Arpaio, the Unions and the Reconquista

I got involved in the labor movement not because I wanted to negotiate wages, but because I saw it as a vehicle to do massive social change to include lots of people. —Richard Trumka, President, AFL-CIO

Sheriff Joe Arpaio won a 6th term in Maricopa County, Arizona with only 50.7 percent  of the vote. He beat Democratic challenger Paul Penzone by a little over six points and he had to fight for his political life to accomplish that. As the Arizona Republic wrote of the win, “That’s not a mandate; it’s a warning sign.”

Rebecca Smith is a contributor to The Brenner Brief and an expert on union issues.

Rebecca Smith is a contributor to The Brenner Brief and an expert on union issues.

Moreover, they are right — it is a warning sign of what unions are doing with their members’ dues money.  For those who were unaware of what happened in Arizona this past November, UNITE HERE, SEIU and the AFL-CIO were out to get rid of Sheriff Joe Arpaio. First they needed a candidate. Meet Paul Penzone.

Paul Penzone, is a 21 year Phoenix Police Department veteran and also served as the Chief Operations Officer for notMYkid, an allegedly non-profit organization aimed at educating parents and children of the dangers of drug and alcohol abuse. However, the nonprofit, which was founded by onetime Republican Congressional candidate Steve Moak, was used as a marketing arm for his for-profit company that produces home drug testing kits.

Penzone’s grassroots effort and campaign soldiers were supplied by Adios Arpiao (AA). UNITE HERE, a service union, invested their members’ money this year in campaign called Adios Arpaio. Adios Arpaio was a massive voter-registration campaign, aimed at voting out the Maricopa County Sheriff Joe Arpaio. Adios registered 21,447 voters as of September 18, 2012.

With a small army of dedicated high-school kids funded by the union and led by veteran organizers, AA has been silently and relentlessly registering voters to oust Arpaio from office. The high school students, according to one insider, are members of a “reconqusita” group called MEChA and were bussed in from California. The groups’ stated goal is the “reconquering” (Reconquista) of the Southwest United States for Mexico as a “Chicano homeland” called Aztlan.  They call white Americans “colonists” and want them “off their land.”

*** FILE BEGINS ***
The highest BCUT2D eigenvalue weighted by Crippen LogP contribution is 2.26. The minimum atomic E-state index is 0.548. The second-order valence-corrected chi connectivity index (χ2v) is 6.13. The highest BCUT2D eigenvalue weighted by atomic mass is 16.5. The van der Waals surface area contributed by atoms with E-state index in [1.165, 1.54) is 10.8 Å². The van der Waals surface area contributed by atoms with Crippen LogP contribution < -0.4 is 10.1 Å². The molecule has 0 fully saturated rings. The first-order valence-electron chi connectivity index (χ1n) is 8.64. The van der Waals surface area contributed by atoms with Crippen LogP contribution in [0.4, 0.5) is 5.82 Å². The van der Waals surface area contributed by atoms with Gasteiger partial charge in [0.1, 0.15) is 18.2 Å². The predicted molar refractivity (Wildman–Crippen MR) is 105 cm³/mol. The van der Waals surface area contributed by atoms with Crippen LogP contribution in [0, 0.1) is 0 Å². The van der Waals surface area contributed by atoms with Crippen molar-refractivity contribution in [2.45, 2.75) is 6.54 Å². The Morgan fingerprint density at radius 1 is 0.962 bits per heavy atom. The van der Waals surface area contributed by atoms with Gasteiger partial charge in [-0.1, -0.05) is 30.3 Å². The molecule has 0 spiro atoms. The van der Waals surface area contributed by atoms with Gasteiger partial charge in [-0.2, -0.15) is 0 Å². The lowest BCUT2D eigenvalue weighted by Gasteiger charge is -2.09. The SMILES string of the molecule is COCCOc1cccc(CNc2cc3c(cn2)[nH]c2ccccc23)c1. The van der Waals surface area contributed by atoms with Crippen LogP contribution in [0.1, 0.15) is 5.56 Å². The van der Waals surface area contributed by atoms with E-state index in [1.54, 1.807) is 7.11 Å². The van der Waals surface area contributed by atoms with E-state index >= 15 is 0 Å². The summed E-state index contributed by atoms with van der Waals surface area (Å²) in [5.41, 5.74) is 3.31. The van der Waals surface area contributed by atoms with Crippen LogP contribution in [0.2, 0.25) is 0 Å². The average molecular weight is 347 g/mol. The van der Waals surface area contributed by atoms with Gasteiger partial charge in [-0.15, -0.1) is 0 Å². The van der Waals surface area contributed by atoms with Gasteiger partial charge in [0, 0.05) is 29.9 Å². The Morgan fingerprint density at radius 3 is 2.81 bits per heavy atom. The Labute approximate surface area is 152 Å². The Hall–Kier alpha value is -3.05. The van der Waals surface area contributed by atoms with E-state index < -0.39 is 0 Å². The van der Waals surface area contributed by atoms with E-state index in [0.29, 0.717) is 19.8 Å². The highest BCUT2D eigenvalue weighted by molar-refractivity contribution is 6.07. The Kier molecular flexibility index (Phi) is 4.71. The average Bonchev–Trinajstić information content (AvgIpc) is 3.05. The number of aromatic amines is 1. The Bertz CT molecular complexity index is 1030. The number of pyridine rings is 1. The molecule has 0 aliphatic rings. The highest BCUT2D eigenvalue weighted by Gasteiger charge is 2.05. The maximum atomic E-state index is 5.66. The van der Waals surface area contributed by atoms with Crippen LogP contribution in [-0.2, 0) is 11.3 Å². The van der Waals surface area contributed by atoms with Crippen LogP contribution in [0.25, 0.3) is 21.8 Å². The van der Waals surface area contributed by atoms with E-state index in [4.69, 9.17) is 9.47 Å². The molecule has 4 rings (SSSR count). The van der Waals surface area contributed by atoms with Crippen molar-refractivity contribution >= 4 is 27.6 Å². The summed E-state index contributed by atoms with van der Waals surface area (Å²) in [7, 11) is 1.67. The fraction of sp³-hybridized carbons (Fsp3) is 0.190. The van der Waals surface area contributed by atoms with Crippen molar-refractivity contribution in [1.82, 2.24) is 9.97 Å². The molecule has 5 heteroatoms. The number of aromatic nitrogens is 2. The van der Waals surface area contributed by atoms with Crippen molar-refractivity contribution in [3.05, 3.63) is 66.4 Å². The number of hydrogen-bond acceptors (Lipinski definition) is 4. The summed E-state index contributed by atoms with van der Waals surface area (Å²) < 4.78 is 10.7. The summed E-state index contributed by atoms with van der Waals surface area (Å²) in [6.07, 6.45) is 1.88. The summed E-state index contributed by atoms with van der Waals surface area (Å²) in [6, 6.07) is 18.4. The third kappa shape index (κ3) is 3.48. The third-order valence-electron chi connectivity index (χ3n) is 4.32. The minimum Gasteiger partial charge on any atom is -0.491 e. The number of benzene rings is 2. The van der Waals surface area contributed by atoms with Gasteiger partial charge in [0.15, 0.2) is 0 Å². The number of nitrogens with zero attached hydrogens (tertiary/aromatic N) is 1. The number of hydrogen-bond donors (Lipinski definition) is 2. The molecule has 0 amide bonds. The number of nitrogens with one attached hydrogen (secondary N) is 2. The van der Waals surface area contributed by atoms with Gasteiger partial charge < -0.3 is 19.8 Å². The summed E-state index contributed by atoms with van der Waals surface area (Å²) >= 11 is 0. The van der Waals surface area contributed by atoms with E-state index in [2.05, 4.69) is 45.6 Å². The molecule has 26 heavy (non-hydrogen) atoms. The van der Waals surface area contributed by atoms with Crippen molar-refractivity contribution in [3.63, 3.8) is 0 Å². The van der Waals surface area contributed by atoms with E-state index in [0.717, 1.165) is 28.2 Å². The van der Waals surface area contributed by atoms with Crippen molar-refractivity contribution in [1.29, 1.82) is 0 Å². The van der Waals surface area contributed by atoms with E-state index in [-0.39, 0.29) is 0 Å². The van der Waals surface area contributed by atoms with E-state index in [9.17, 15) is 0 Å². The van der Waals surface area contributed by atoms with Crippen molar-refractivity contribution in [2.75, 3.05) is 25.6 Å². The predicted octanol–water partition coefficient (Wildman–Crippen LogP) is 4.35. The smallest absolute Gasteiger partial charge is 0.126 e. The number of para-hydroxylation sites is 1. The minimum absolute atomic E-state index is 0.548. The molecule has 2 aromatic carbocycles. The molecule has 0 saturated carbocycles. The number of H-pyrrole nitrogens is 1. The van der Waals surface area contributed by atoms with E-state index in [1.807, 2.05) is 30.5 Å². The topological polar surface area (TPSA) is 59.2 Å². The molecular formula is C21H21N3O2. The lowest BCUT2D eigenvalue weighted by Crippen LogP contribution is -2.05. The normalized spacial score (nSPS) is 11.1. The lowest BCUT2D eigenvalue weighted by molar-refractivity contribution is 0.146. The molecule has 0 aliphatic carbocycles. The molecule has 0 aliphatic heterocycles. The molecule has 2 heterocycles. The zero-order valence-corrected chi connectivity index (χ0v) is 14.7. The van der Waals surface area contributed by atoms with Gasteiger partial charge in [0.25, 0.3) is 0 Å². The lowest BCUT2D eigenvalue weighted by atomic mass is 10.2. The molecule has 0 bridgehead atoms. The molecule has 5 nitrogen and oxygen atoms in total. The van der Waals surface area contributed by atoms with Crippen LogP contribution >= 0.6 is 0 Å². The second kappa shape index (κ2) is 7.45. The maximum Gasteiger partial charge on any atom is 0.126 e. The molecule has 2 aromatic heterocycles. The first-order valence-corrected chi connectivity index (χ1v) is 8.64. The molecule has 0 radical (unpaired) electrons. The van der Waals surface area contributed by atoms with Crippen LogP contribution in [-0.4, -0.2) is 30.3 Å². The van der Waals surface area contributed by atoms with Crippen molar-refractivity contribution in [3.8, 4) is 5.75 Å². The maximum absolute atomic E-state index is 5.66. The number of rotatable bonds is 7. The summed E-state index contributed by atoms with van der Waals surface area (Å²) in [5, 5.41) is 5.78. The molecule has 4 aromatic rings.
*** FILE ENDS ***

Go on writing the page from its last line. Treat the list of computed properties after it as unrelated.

Adios Arpaio spokeswoman Daria Ovide revealed that the voter registration campaign was made up of 400 volunteers and about 20 paid staff and has been focusing on signing up Latinos. They recruited 2,000 high school students to canvass and register more than 34,000 new voters.

“One thing we know is that everyone we’ve registered is most-likely an anti-Arpaio voter…The majority of the people we’ve been registering are Latinos. Beyond that we’re not tracking,” Ovide stated. Unlike unions, Latinos need Arpaio voted out — for them, this is not a game.

More important than party affiliation is that these 20,000 people are signed up for the county’s Permanent Early Voting List.  Adios Arpaio drills the importance of PEVL into its canvassers, uses new registration forms with a check-off box for PEVL, and encourages people to sign up for PEVL. The significance of signing people up for PEVL is that it is of enormous assistance in the all important get-out-the-vote effort, wherein a group like Adios Arpaio will repeatedly contact voters in the future and urge them to send in their ballots, or to fill them out and hand them over to organizers for delivery.

Two independent expenditure committees are funding Adios Arpaio: Promise Arizona in Action PAC and Campaign for Arizona’s Future PAC, which together have amassed more than $1 million in contributions to date, the bulk of it from the AFL-CIO and the labor union UNITE HERE.

Arpaio’s re-election campaign cost over $7 million.

Trackbacks

  1. […] Arpaio, the Unions and the Reconquista (thebrennerbrief.com) […]

Leave a comment or question. Report abusive, harassing or annoying behavior by clicking on Tips/Contact in the top menu.

Please log in using one of these methods to post your comment:

WordPress.com Logo

You are commenting using your WordPress.com account. Log Out / Change )

Twitter picture

You are commenting using your Twitter account. Log Out / Change )

Facebook photo

You are commenting using your Facebook account. Log Out / Change )

Google+ photo

You are commenting using your Google+ account. Log Out / Change )

Connecting to %s

%d bloggers like this: